Perfect Hard Boiled Eggs

By : | Comments Off on Perfect Hard Boiled Eggs | On : May 7, 2012 | Category : Antipasto (appetizer), Breakfast, General Information

Deviled Eggs

Whether you eat one for breakfast, devil them for appetizers, or color them for Easter hard cooked (boiled) eggs can be soft and delectable or a chewy, rubbery mess.

Chewy, rubbery egg whites indicate overcooked eggs. The usual method is placing eggs in a pan, covering them with cold water and heating the water until boiling. It takes about 5 minutes after the water reaches a boil to harden the yolks of large eggs. But, cooking times can very, and letting eggs cook too long produces the same results as overcooking shrimp, crab, or lobster.

Poaching Eggs

Poaching is a simple method that guarantees perfect hard boiled eggs every time. Poaching takes a few minutes longer, but like poaching shrimp it produces more consistent results and virtually prevents overcooking. To poach eggs:

  1. Place eggs in a pan large enough to cover the eggs with at least 1-inch (2.5cm) of water. Do not stack eggs, lay them in single layer.
  2. Fill pan with enough water to cover the eggs with a minimum of 1-inch of water.
  3. Bring the water to a full boil on high heat. Remove pan from heat, cover, and let large eggs stand for 10 to 12 minutes in the hot water. Adjust time based on egg size on desired texture.
  4. Approximate Poaching Times

Medium (48g)……7 to 9 minutes
Large (58g)………..10 to 12 minutes
X-large (68g)……..12 to 15 minutes

  1. To stop the cooking process, transfer eggs to a pan of ice water (about 1 qt./l of water and 12 ice cubes for every 6 eggs) or drain the hot water and place the pan in your sink and fill with cold running water until the eggs have cooled (about 2 minutes). Alternately, you can fill and empty the pan with cold water until the eggs are cool.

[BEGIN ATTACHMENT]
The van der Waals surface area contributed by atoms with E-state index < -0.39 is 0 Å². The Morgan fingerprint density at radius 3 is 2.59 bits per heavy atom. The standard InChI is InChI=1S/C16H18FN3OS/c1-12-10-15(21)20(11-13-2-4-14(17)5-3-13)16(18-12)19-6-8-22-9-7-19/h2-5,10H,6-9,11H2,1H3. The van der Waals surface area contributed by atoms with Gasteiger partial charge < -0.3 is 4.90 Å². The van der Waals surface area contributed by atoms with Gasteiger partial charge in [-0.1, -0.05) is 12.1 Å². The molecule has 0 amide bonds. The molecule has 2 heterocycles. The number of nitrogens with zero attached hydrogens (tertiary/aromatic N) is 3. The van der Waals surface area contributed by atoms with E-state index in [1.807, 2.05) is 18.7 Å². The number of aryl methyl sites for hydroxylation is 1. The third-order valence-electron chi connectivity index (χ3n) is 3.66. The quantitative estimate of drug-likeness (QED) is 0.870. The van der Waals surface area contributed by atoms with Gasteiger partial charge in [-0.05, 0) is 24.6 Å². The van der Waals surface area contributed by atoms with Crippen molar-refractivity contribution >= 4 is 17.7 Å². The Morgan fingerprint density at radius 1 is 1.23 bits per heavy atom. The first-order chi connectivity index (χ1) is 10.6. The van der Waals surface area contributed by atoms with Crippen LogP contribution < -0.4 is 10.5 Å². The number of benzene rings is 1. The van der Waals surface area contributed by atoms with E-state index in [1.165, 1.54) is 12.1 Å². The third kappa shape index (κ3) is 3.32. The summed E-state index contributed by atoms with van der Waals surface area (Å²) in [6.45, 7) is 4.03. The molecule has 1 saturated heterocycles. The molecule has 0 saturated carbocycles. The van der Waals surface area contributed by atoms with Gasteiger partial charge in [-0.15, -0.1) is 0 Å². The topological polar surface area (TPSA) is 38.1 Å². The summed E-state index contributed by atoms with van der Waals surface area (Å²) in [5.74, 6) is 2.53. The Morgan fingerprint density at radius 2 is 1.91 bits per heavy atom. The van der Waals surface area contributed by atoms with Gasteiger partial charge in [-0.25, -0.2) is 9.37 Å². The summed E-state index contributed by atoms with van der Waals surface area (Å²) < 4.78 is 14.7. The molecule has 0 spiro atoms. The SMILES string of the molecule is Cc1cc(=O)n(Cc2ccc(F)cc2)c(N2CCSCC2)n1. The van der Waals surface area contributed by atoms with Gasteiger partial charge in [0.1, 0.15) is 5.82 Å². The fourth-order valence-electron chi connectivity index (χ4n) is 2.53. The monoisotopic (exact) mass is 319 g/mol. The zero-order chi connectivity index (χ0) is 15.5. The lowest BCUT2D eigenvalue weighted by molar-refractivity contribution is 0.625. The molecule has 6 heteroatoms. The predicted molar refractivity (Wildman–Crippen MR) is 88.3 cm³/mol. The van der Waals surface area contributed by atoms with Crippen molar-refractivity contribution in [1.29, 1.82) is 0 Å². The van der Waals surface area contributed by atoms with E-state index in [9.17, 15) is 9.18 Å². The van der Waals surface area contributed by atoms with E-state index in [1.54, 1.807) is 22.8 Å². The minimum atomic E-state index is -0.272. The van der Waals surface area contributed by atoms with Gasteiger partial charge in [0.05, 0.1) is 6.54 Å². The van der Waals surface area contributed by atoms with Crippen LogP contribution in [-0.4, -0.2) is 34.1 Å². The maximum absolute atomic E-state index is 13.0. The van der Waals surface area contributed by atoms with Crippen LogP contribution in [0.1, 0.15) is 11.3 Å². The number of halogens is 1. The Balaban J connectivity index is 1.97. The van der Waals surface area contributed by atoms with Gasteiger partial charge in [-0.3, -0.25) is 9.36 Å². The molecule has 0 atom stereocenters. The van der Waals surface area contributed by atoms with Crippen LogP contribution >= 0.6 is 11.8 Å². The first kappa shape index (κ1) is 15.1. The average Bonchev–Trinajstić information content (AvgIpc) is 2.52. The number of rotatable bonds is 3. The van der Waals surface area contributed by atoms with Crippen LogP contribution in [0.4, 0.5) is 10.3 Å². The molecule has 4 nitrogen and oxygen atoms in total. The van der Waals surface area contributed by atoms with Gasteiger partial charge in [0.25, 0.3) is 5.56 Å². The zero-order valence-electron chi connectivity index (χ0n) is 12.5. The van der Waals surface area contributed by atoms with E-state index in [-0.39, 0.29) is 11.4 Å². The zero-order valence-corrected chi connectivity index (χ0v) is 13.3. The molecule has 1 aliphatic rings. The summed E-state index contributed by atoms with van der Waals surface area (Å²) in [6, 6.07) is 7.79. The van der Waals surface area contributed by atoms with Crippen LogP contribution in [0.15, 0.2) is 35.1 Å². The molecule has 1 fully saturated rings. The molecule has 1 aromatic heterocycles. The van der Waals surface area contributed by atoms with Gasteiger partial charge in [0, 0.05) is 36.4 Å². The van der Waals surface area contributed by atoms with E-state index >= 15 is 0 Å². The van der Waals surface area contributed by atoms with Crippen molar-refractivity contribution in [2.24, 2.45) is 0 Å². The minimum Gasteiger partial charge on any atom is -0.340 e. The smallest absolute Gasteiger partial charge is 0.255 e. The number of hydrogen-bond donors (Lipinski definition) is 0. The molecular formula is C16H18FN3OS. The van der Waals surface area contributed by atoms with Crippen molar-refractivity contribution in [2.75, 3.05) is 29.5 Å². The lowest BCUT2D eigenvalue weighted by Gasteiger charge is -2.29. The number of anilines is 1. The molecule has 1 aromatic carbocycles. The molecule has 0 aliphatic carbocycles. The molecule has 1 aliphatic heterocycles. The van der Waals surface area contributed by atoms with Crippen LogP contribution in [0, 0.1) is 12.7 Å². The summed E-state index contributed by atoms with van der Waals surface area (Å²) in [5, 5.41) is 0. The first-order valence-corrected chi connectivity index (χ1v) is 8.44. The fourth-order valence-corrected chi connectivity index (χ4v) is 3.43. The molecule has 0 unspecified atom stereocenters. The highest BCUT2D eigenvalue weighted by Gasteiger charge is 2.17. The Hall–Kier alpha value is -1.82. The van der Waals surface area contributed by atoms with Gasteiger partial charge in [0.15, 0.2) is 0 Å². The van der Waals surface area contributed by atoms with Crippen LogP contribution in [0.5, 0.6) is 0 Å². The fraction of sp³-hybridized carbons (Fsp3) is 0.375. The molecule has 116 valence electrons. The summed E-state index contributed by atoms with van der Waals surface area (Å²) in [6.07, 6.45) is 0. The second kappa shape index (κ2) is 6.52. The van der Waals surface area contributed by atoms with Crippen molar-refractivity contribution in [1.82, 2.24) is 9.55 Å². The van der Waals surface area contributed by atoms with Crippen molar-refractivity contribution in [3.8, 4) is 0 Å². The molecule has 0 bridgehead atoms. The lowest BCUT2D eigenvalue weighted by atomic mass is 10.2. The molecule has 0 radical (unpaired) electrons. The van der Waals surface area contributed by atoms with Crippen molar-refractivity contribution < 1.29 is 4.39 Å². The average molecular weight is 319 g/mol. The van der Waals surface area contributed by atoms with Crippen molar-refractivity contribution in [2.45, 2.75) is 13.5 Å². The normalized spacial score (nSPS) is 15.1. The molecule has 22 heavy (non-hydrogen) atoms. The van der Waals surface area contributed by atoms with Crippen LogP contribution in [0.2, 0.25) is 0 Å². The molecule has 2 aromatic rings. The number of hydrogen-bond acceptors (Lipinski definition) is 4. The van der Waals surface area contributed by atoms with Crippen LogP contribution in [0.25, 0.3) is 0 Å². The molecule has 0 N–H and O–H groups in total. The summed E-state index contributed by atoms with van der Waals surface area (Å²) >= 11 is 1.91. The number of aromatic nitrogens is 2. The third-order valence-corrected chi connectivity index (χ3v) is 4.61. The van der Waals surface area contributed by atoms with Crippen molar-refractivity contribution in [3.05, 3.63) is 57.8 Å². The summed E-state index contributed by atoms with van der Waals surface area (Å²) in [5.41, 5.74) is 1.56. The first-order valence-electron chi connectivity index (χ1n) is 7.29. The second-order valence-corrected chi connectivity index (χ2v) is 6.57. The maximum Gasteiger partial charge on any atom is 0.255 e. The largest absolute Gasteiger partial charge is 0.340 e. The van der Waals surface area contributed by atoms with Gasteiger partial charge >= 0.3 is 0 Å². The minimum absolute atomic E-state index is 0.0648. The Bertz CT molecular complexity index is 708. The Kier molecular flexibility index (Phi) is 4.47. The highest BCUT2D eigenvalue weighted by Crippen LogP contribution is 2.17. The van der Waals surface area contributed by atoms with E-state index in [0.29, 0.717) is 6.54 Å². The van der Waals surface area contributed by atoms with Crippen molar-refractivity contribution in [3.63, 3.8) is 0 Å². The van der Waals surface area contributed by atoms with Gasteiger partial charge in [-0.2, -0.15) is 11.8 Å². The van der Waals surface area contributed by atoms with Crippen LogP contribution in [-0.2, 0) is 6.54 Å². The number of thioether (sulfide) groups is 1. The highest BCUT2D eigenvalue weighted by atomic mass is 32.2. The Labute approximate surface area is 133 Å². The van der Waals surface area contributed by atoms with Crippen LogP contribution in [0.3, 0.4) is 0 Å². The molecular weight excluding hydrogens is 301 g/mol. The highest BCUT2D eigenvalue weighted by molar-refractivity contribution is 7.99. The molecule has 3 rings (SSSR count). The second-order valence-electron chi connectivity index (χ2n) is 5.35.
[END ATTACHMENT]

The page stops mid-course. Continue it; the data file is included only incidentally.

2. To peel eggs, tap each end on a hard surface, roll egg between your hands or on a hard surface and begin peeling from the large end. The shell should easily come off with a thin membrane. The fresher the egg, the more difficult it can be removing the shell. For recipes like deviled eggs, buy eggs one to 2 weeks in advance. Older eggs peel easier than fresh eggs. Regardless of age, removing the shell from some eggs is more difficult then overs without damaging the white.
  3. Hard cooked eggs can be refrigerated in the shell for up to one week. Used shelled eggs within 3 days.

Cook’s Tip

For egg salad sandwiches, place the eggs in cold water about 1 minute or in ice water about 30 seconds. The eggs will be easier to peel and still be warm.

Tips About Eggs:

  1.  The harmless by unsightly greenish ring that forms between a hard cooked egg yolk and white is a reaction between sulfur in the egg white and iron in the yolk. It occurs when eggs are cooked too long or at too high a temperature. You can minimize or eliminate the ring by following the above cooking method.
  2.  Egg shells can contain bacteria. Piercing a shell can introduce bacteria into the egg and is not recommended.
  3.  Never microwave an egg in the shell. Steam builds up to quickly during microwave cooking which can cause eggs to explode leaving you with a messy clean-up.
  4. Very fresh eggs can be difficult to peel. To ensure easily peeled eggs, buy and refrigerate eggs one week to 10 days prior to cooking. This allows the eggs to take in air which helps separate the membrane from the egg.
  5. Hard cooked eggs are easier to peel when cooled.